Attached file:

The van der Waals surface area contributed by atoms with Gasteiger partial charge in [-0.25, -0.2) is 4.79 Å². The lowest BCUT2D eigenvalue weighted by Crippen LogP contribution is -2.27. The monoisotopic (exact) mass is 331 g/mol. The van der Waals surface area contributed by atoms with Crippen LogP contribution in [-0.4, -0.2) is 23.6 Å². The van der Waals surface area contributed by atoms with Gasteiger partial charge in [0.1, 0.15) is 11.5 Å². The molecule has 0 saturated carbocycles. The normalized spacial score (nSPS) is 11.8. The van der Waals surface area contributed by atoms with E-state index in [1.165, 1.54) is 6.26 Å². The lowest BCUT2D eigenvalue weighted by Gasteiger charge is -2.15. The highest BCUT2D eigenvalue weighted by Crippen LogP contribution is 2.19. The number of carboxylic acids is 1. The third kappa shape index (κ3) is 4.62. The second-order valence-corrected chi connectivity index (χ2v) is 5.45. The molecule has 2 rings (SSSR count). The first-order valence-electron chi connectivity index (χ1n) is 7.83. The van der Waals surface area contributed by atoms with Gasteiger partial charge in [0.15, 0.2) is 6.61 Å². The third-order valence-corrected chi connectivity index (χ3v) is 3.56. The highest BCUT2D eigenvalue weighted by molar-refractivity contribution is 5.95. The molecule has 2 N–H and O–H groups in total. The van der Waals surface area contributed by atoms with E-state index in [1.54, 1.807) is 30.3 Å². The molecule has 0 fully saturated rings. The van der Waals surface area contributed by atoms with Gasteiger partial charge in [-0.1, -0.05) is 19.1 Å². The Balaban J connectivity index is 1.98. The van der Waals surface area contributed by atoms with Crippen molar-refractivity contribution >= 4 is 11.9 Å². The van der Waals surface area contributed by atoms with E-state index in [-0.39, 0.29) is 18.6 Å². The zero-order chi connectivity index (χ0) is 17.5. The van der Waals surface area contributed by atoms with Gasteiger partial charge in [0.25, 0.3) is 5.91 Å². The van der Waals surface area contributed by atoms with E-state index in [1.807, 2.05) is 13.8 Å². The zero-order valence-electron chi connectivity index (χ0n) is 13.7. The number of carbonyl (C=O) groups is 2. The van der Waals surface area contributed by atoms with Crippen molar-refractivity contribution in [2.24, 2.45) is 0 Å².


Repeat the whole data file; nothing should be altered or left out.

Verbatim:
The van der Waals surface area contributed by atoms with Gasteiger partial charge in [-0.25, -0.2) is 4.79 Å². The lowest BCUT2D eigenvalue weighted by Crippen LogP contribution is -2.27. The monoisotopic (exact) mass is 331 g/mol. The van der Waals surface area contributed by atoms with Crippen LogP contribution in [-0.4, -0.2) is 23.6 Å². The van der Waals surface area contributed by atoms with Gasteiger partial charge in [0.1, 0.15) is 11.5 Å². The molecule has 0 saturated carbocycles. The normalized spacial score (nSPS) is 11.8. The van der Waals surface area contributed by atoms with E-state index in [1.165, 1.54) is 6.26 Å². The lowest BCUT2D eigenvalue weighted by Gasteiger charge is -2.15. The highest BCUT2D eigenvalue weighted by Crippen LogP contribution is 2.19. The number of carboxylic acids is 1. The third kappa shape index (κ3) is 4.62. The second-order valence-corrected chi connectivity index (χ2v) is 5.45. The molecule has 2 rings (SSSR count). The first-order valence-electron chi connectivity index (χ1n) is 7.83. The van der Waals surface area contributed by atoms with Gasteiger partial charge in [0.15, 0.2) is 6.61 Å². The third-order valence-corrected chi connectivity index (χ3v) is 3.56. The highest BCUT2D eigenvalue weighted by molar-refractivity contribution is 5.95. The molecule has 2 N–H and O–H groups in total. The van der Waals surface area contributed by atoms with E-state index in [1.54, 1.807) is 30.3 Å². The molecule has 0 fully saturated rings. The van der Waals surface area contributed by atoms with Gasteiger partial charge in [-0.1, -0.05) is 19.1 Å². The Balaban J connectivity index is 1.98. The van der Waals surface area contributed by atoms with Crippen molar-refractivity contribution >= 4 is 11.9 Å². The van der Waals surface area contributed by atoms with E-state index in [-0.39, 0.29) is 18.6 Å². The zero-order chi connectivity index (χ0) is 17.5. The van der Waals surface area contributed by atoms with Gasteiger partial charge in [0.25, 0.3) is 5.91 Å². The van der Waals surface area contributed by atoms with E-state index in [1.807, 2.05) is 13.8 Å². The zero-order valence-electron chi connectivity index (χ0n) is 13.7. The number of carbonyl (C=O) groups is 2. The van der Waals surface area contributed by atoms with Crippen molar-refractivity contribution in [2.24, 2.45) is 0 Å².